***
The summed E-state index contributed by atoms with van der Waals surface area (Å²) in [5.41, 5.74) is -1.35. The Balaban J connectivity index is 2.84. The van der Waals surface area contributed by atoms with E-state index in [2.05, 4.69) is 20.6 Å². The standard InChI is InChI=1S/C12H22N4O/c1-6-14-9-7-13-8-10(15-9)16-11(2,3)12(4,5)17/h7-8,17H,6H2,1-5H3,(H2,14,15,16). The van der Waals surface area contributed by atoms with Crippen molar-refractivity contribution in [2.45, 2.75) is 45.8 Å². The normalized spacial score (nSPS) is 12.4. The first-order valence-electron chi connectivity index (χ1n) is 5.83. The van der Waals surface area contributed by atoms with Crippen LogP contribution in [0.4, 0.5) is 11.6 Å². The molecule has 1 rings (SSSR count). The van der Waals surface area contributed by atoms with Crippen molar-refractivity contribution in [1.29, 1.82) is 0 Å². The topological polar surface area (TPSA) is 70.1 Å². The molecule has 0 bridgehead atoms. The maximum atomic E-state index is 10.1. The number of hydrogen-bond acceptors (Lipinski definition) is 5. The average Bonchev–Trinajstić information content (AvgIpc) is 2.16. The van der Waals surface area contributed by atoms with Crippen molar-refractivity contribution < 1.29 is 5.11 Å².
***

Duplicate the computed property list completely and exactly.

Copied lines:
The summed E-state index contributed by atoms with van der Waals surface area (Å²) in [5.41, 5.74) is -1.35. The Balaban J connectivity index is 2.84. The van der Waals surface area contributed by atoms with E-state index in [2.05, 4.69) is 20.6 Å². The standard InChI is InChI=1S/C12H22N4O/c1-6-14-9-7-13-8-10(15-9)16-11(2,3)12(4,5)17/h7-8,17H,6H2,1-5H3,(H2,14,15,16). The van der Waals surface area contributed by atoms with Crippen molar-refractivity contribution in [2.45, 2.75) is 45.8 Å². The normalized spacial score (nSPS) is 12.4. The first-order valence-electron chi connectivity index (χ1n) is 5.83. The van der Waals surface area contributed by atoms with Crippen LogP contribution in [0.4, 0.5) is 11.6 Å². The molecule has 1 rings (SSSR count). The van der Waals surface area contributed by atoms with Crippen molar-refractivity contribution in [1.29, 1.82) is 0 Å². The topological polar surface area (TPSA) is 70.1 Å². The molecule has 0 bridgehead atoms. The maximum atomic E-state index is 10.1. The number of hydrogen-bond acceptors (Lipinski definition) is 5. The average Bonchev–Trinajstić information content (AvgIpc) is 2.16. The van der Waals surface area contributed by atoms with Crippen molar-refractivity contribution < 1.29 is 5.11 Å².